A family member who works in Hollywood, notes how the paps (as they are called) congregate outside any restaurant, shop or salon where they think a celebrity might be. They often stand in the middle of the street (public property) or crowd the adjacent sidewalks, making it difficult for "common, ordinary people" to get by. These photographers have no manners nor pretense of getting any. If you happen to be one of those passersby, you can recognize them by the quality of their cameras and size of their lenses - and also because  they are usually speaking in a foreign language. They know a good photo of Lindsay Lohan will bring them the big bucks. And they are willing to wait, hour by hour, to capture the shot (and in one recent case, to beat up each other to get the best view).

Make the Paparazzi  pay to play (photograph) through stiff licensing and regulation fees

Last year, a Los Angeles City Councilman discussed implementing an anti-paparazzi law that would create a "personal safety zone" between the paparazzi and their subjects of interest. As near as I can tell, his proposal went nowhere - largely, I gather, because the LAPD (and this IS surprising) did not support it. Rather than agreeing to a safety zone or to mandating a paparazzi license and regulations, the LAPD seemed to say if the tabloids clean up and the public loses interest in sleeze, the paparazzi will lose their income. So I ask, which comes first: the chicken or the egg? The tabloids are just as likely to start printing the truth and making nice with a celebrities as The Wall Street Journal is to print a front-page photo of Matthew McConaughy surfing.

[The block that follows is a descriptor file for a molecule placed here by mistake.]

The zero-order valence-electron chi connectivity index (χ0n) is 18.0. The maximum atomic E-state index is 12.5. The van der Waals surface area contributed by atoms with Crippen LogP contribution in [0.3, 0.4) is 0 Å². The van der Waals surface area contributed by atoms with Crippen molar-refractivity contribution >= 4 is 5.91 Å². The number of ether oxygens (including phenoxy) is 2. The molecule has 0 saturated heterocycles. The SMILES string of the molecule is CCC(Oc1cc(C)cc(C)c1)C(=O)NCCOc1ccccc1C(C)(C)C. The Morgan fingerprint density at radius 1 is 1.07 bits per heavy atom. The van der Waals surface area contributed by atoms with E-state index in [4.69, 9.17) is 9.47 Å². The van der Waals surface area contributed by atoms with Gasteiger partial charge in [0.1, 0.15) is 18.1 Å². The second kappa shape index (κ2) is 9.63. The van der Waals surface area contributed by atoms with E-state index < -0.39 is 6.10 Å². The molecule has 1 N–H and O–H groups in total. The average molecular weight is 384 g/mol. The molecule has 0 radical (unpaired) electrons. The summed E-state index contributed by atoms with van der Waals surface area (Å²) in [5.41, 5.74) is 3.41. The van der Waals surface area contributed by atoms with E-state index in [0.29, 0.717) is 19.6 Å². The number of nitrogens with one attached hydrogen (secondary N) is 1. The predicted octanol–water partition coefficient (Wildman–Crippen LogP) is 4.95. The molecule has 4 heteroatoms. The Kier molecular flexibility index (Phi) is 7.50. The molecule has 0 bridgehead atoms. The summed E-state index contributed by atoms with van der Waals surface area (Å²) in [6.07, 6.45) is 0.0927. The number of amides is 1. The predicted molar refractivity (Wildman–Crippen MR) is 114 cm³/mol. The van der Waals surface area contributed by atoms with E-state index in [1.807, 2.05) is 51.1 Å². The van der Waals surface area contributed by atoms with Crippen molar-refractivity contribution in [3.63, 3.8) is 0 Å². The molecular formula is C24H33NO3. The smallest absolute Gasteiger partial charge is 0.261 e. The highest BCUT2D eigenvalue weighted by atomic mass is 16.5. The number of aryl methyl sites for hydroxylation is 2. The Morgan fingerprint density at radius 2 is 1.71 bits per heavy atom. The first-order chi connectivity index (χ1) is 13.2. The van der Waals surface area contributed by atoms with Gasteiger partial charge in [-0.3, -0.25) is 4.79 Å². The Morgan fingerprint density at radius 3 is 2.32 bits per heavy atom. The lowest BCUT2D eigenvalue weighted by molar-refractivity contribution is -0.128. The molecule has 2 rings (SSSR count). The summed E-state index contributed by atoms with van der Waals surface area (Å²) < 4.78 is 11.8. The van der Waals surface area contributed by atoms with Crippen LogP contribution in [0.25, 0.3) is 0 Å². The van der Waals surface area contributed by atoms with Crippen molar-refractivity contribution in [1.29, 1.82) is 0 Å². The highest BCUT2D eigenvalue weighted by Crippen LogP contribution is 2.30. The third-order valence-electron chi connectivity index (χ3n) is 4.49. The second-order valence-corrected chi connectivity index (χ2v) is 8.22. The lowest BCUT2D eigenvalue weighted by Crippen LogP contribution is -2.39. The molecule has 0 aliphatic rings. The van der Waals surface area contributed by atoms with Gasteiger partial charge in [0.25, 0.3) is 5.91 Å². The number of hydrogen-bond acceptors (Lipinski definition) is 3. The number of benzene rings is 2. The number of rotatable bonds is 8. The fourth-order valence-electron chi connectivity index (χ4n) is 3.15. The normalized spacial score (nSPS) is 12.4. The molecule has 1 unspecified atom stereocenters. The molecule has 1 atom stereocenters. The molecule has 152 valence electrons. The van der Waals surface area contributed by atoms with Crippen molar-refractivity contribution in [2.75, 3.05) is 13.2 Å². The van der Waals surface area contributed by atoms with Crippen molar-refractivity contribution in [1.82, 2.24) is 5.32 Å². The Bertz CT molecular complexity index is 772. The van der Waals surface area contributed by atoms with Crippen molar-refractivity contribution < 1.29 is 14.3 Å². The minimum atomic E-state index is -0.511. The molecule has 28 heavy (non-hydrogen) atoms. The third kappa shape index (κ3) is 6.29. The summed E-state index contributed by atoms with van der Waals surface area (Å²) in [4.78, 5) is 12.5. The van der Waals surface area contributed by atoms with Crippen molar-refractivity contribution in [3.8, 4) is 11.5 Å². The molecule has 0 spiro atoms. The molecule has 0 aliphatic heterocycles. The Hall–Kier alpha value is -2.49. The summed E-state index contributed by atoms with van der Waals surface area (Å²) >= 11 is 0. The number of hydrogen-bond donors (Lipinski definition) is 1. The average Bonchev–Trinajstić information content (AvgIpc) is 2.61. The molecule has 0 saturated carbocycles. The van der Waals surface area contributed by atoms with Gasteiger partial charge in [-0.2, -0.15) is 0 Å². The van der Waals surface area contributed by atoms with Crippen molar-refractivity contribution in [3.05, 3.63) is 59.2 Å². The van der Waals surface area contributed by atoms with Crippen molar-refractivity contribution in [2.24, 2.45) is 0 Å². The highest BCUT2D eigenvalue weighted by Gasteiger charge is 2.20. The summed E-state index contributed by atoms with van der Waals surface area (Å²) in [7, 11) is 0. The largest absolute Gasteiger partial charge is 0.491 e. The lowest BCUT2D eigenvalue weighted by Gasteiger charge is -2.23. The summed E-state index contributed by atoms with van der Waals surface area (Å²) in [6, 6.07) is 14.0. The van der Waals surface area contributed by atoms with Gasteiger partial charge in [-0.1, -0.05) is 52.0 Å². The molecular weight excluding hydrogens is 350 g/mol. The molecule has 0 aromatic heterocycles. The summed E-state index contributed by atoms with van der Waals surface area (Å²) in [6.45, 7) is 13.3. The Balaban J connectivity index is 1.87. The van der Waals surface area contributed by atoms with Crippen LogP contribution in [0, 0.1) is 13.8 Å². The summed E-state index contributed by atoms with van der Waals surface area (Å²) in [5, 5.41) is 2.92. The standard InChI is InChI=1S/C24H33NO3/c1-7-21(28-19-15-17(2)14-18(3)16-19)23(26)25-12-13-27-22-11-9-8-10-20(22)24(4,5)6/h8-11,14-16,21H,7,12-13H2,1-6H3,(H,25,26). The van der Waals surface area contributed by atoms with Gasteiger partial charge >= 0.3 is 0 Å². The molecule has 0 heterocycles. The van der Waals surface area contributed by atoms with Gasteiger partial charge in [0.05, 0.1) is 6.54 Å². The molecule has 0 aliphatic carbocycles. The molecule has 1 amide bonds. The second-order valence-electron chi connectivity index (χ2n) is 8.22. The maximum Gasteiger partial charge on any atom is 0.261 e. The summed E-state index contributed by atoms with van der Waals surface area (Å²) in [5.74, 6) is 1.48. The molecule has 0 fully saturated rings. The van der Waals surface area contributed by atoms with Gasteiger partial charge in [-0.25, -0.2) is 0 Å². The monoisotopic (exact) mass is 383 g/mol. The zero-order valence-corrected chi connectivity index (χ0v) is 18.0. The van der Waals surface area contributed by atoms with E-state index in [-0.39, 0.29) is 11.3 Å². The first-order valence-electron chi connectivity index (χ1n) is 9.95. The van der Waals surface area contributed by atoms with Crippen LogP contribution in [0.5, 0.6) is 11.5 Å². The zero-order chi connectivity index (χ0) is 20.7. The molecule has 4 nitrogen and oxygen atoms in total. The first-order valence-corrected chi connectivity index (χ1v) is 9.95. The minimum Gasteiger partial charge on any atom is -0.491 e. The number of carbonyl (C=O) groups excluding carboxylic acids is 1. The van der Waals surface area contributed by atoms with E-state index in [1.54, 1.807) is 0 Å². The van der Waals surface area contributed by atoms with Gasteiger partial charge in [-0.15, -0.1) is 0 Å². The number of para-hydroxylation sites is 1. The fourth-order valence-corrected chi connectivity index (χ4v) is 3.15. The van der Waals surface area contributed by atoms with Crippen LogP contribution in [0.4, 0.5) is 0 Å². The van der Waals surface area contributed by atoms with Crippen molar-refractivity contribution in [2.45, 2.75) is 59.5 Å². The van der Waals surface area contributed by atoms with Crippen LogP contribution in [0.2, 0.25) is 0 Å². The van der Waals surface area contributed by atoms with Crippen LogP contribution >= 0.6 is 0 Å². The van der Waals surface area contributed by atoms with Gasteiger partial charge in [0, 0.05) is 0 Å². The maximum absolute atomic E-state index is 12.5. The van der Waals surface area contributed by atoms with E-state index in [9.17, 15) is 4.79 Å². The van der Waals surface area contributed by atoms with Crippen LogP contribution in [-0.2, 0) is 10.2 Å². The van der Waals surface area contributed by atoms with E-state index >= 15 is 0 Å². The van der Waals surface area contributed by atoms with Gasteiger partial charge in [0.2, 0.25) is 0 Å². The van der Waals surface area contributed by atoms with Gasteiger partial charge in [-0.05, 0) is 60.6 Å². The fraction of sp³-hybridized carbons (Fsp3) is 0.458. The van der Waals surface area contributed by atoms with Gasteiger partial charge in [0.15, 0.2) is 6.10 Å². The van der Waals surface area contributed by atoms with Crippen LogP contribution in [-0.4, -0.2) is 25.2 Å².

No matter how much we all rant, I do not think these annoying  beetle-photographers are likely to evaporate any time soon. And so, I propose a remedy, mentioned above in bold print, ( lest you skipped over it) and restated here:  In order to shoot their photos, paparazzi must be  licensed and regulated - paying a large fee to the City or County for the privilege of doing so (Los Angeles could surely use the revenue) . This license  would also require a paparazzi's sponsor (say an Agency like X17 or a newspaper like The Enquirer)  to pay a fee for each free-lance (paparazzi) photographer employed or used. The Office of Public Safety (or some related office) would be empowered to regulate these footloose photogs and to monitor complaints against them. Serious, proven complaints would require a large fine to be paid; a number of consecutive complaints would mean a paparazzo would pay an even larger fine and lose his/her license. Paparazzi would be required to wear their license badges and to comply with demands to see their name and their badge. Any celebrity, citizen or law enforcement official could demand identification. Regulation would go a little ways towards skimming off the fat of the hangers-on paparazzi (those hoping to get lucky and get rich) leaving the experienced paparazzi to contend with tough, new regulations and rules. Just as so many other "occupations" require licensing and regulation (one thinks of cosmetologists and stock brokers), the paparazzi would also be required to pass comprehensive paparazzi tests - in their case, tests about  California (or where ever they are located) laws - i.e. The Civil Code of Procedure regarding paparazzi, laws regarding public safety and knowledge of recent litigation involving complaints against paparazzi. Many paparazzi will protest regulation- so will a small number of First Amendment activists.